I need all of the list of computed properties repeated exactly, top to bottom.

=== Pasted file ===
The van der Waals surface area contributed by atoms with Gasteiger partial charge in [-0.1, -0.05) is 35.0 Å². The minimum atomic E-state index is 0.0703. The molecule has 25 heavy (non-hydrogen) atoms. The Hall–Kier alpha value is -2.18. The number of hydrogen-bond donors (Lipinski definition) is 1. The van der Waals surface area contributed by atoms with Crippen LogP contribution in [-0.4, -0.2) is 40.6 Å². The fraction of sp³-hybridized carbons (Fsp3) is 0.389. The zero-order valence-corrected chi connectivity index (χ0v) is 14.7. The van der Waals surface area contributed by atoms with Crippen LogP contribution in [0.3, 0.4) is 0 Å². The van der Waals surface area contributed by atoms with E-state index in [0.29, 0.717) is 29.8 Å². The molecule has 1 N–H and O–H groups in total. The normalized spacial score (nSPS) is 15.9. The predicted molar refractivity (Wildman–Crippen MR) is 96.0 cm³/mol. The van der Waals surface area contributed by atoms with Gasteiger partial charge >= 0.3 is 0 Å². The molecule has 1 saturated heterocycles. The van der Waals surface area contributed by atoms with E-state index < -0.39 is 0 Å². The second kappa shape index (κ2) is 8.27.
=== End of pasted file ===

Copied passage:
The van der Waals surface area contributed by atoms with Gasteiger partial charge in [-0.1, -0.05) is 35.0 Å². The minimum atomic E-state index is 0.0703. The molecule has 25 heavy (non-hydrogen) atoms. The Hall–Kier alpha value is -2.18. The number of hydrogen-bond donors (Lipinski definition) is 1. The van der Waals surface area contributed by atoms with Crippen LogP contribution in [-0.4, -0.2) is 40.6 Å². The fraction of sp³-hybridized carbons (Fsp3) is 0.389. The zero-order valence-corrected chi connectivity index (χ0v) is 14.7. The van der Waals surface area contributed by atoms with Crippen LogP contribution in [0.3, 0.4) is 0 Å². The van der Waals surface area contributed by atoms with E-state index in [0.29, 0.717) is 29.8 Å². The molecule has 1 N–H and O–H groups in total. The normalized spacial score (nSPS) is 15.9. The predicted molar refractivity (Wildman–Crippen MR) is 96.0 cm³/mol. The van der Waals surface area contributed by atoms with Gasteiger partial charge >= 0.3 is 0 Å². The molecule has 1 saturated heterocycles. The van der Waals surface area contributed by atoms with E-state index < -0.39 is 0 Å². The second kappa shape index (κ2) is 8.27.